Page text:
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Boilers and the End-of-Life Decision
OTHER PARTS OF THIS ARTICLEPt. 1: This PagePt. 2: Boiler Replacement: Understanding Key MetricsPt. 3: Boiler Replacement: The Tipping Point
Maintenance and engineering managers play an important role in the energy-efficient operation of HVAC systems and components, as well as their eventual replacement. They are responsible for the ongoing testing and monitoring of the systems’ performance, and they ensure front-line technicians have access to a reliable supply of replacement parts and tools to perform needed repairs.
Boilers are essential components of these systems, and eventually, their performance lives near the end. As this time arrives, managers need to monitor boiler condition and operation to determine the most appropriate time for replacement. Before getting into the metrics of a boiler replacement, a closer look at boiler inspection and maintenance is in order.
Looking for trouble
Making the decision on whether repair or replace a boiler begins with understanding the unit’s condition, so technicians should inspect the equipment. A commercial boiler should be drained and opened annually by a qualified boiler mechanic, preferably one who has been factory trained by the manufacturer.
Whether the unit is a fire tube boiler or a water tube boiler, annual inspection is the first and best line of defense against a catastrophic failure. Where multiple boilers are involved, managers can identify a time of year to take one of the boilers offline for inspection.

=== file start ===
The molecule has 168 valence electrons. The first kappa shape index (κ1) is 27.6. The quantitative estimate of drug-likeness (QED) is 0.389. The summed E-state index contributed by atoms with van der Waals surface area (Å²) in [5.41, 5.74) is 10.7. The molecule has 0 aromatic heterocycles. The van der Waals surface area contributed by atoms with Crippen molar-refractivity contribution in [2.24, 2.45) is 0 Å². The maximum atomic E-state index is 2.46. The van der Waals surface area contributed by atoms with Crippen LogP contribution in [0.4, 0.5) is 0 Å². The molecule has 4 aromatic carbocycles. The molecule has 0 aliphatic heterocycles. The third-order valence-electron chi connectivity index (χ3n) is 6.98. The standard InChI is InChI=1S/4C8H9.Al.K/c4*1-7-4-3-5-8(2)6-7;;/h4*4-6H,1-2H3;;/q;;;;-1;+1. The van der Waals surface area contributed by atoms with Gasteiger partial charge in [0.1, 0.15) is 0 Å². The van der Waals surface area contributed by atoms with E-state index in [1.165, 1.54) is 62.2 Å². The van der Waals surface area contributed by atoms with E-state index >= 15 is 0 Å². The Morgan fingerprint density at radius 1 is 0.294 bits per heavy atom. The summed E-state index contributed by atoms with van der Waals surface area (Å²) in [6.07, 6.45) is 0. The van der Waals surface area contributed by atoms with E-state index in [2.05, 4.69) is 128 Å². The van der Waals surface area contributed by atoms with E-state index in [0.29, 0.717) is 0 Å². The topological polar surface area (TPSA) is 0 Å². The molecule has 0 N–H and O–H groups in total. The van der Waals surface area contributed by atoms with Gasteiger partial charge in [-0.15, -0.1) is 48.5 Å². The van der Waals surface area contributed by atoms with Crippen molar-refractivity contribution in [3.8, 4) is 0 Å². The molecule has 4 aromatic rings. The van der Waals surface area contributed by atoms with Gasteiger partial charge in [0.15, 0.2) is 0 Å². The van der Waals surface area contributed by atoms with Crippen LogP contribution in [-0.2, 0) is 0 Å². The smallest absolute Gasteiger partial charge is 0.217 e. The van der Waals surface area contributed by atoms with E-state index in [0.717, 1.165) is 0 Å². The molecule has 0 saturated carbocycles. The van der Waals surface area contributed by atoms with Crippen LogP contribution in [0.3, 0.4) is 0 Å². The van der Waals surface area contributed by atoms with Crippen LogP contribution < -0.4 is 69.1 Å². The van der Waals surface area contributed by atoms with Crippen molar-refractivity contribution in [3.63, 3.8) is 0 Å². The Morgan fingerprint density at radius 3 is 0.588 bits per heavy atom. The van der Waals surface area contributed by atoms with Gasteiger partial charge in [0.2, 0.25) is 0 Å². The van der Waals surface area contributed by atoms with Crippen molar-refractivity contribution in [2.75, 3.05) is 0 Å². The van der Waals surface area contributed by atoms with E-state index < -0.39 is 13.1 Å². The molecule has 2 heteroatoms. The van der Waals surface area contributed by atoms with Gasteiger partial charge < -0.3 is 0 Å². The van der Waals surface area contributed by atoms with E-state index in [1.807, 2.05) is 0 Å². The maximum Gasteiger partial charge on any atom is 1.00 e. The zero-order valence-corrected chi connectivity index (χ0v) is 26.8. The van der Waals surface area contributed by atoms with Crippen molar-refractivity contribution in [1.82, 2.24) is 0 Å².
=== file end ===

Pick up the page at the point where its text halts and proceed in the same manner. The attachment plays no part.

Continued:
Once the boiler is opened, technicians need to check key components to determine the boiler’s operating condition. What condition are the tubes in? Do the tube sheets look warped? Is there any noticeable discoloration to indicate hot spots? Were any existing tubes plugged and, if so, how many? All of these items can help managers assess the condition of the boiler and begin the repair-or- replace assessment.
What about cast iron and condensing boilers? Cast iron boilers typically go from working fine to suddenly cracking, typically due to thermal shock. Cracking tends to happen when it’s cold outside and the boiler is essential. The reason cast iron boilers last as long as they do is that, except for the burner, they are large hunks of cast iron.
Maintaining cast iron boilers is more subtle. Water chemistry and operational temperatures are the keys to their longevity, so managers need to make sure they have a trustworthy water treatment professional service the facility and monitor supply and return temperatures regularly.
Operators should avoid thermal shock at all times. Also, if the boiler water temperature is set much below 150-160 degrees, acidic condensate from the flue gases often will cause unwanted corrosion and premature boiler failure.
Technicians should monitor condensing boilers similarly to cast iron boilers. Supply and return temperatures, manufacturers’ recommended maintenance procedures, and combustion air and flue conditions are vitally important for the proper and efficient operation of these boilers.